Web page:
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The Value Chain In T&C Industries In Domestic And International Markets
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The Value Chain In T&C Industries In Domestic And International Markets

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    • 1. The Value Chain in T&C Industries in Domestic and International Markets The Role of SMEs in the T&C Industries; The Economics and Business of Fashion Presentation by Mr. Matthias KNAPPE Caserta, Italy 30 November 2005
    • 2. Technical cooperation arm of WTO and UNCTAD for operational enterprise-oriented capacity building for trade promotion and export development. … for developing countries
    • 3. Context:
      • Global T&C trade: 453 billion $ (clothing 258 bio $)
      • T&C: 7% of global merchandise trade
      • LDC share of world clothing trade: 5%
      • Many DCs & LDCs depend on clothing exports or regard clothing as a future export sector, but not the domestic maket
      • WTO: T&C is a normal sector
    • 4. Characteristics of T&C industry in DCs
      • Most LDCs have no integrated T&C industry (clothing exports = 8 times textile exports)
      • SMEs mainly produce clothing and not textiles
      • Poor market diversification
      • Poor product diversification
      • Mainly CMT/maquila: « full-package » to be developed (incl. product dev. & design)
      • Fashion for the domestic market is minimal
    • 5. Structure The Role of SMEs in the T&C Value Chain Fashion Products: a Result of Services Market Pressure for SMEs in DCs
    • 6. 1. Prices are falling Source: Textile Outlook International No. 116 March-April 2005
    • 7. EU: Import Price Development for Clothing
    • 8. 2. Consolidation (at 4 levels): what are the consequences for SMEs? Source: US Department of Commerce: Report to the Congressional Textile Caucus on the administration’s efforts on textile issues; Washington, September 2002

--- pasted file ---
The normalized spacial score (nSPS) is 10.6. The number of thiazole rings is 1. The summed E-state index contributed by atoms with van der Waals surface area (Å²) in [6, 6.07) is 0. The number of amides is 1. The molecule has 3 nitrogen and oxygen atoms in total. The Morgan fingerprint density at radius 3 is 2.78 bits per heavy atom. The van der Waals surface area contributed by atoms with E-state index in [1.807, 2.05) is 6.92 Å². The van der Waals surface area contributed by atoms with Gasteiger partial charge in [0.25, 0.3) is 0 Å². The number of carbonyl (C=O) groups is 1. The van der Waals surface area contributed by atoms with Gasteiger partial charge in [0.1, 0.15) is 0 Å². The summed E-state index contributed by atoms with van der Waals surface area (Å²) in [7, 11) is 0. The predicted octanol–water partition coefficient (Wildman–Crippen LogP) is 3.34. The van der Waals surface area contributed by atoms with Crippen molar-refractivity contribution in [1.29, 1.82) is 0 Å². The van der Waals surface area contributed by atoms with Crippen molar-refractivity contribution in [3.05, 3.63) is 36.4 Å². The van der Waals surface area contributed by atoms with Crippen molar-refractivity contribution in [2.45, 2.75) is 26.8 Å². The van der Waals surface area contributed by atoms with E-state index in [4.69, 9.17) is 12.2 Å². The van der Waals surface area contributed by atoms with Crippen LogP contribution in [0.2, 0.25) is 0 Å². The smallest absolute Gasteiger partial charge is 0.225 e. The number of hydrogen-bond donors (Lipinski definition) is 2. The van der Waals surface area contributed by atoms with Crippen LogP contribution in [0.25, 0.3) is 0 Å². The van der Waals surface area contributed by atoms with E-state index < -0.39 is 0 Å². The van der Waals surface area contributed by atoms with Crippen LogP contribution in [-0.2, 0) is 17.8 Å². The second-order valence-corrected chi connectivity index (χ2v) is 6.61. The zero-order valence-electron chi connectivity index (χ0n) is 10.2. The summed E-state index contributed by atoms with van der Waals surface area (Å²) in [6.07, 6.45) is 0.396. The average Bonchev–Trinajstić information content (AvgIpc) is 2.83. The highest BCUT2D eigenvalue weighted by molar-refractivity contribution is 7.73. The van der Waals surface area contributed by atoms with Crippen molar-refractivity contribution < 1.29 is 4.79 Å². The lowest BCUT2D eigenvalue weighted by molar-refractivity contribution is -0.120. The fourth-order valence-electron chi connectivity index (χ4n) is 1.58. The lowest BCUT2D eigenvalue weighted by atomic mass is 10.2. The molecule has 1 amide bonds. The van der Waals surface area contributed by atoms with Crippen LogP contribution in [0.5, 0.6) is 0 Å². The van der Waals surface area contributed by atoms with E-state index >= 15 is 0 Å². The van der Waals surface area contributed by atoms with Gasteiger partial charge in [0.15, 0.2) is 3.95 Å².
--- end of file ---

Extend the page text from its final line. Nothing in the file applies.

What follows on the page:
• 9. Example : Liz Clairborne
      • 2004 – Top 50 Vendors represented 80% of our volume
      • 2010 – Top 25 Strategic Partner Suppliers will represent 80% of our volume
      Source Liz Clairborne
    • 10. 3. Move towards a Service Industry: Have SMEs the vision? Value-Added Time 2005 1970 Manufacturing Manufacturing & Sourcing Manufacturing & Sourcing & Product Development Full Service Buyers requirements
    • 11. 4. Pressure from Frequent Fashion Changes Demands Quick Response
      • From 2 to multiple selling seasons
      • More fashion products with short product life cycles vs. basic products with regular replenishments
      • Quick response: a « puzzle » of many variables along the value chain
      • This « puzzle » needs to be solved first
      • Difficult with practices establised over decades
      • Stop « firefighting »: new business strategies, processes & procedures
    • 12. 5. Pressure to Form Strategic Alliances
      • Quota system forced retailers to take over value chain responsibilities
      • These responsibilities be given to suppliers
      • To do so trustworthy partners are needed
      • Virtual vertical operations: integrated system between manufacturer and retailer
    • 13. Summary: Market Pressure
      • Prices are falling
      • Consolidation
      • Move towards a service industry
      • Frequent fashion changes
      • Strategic alliances
    • 14. Structure The Role of SMEs in the T&C Value Chain Fashion Products: a Result of Services Market Pressure for SMEs in DCs
    • 15. Fibres Yarn Fabrics End-Users Man-made Natural Ginning Carding Combing Spinning Yarn dying Weaving Knitting Bleaching Dying Finishing Industrial Goods Home Furnishing Apparel The T&C Value Chain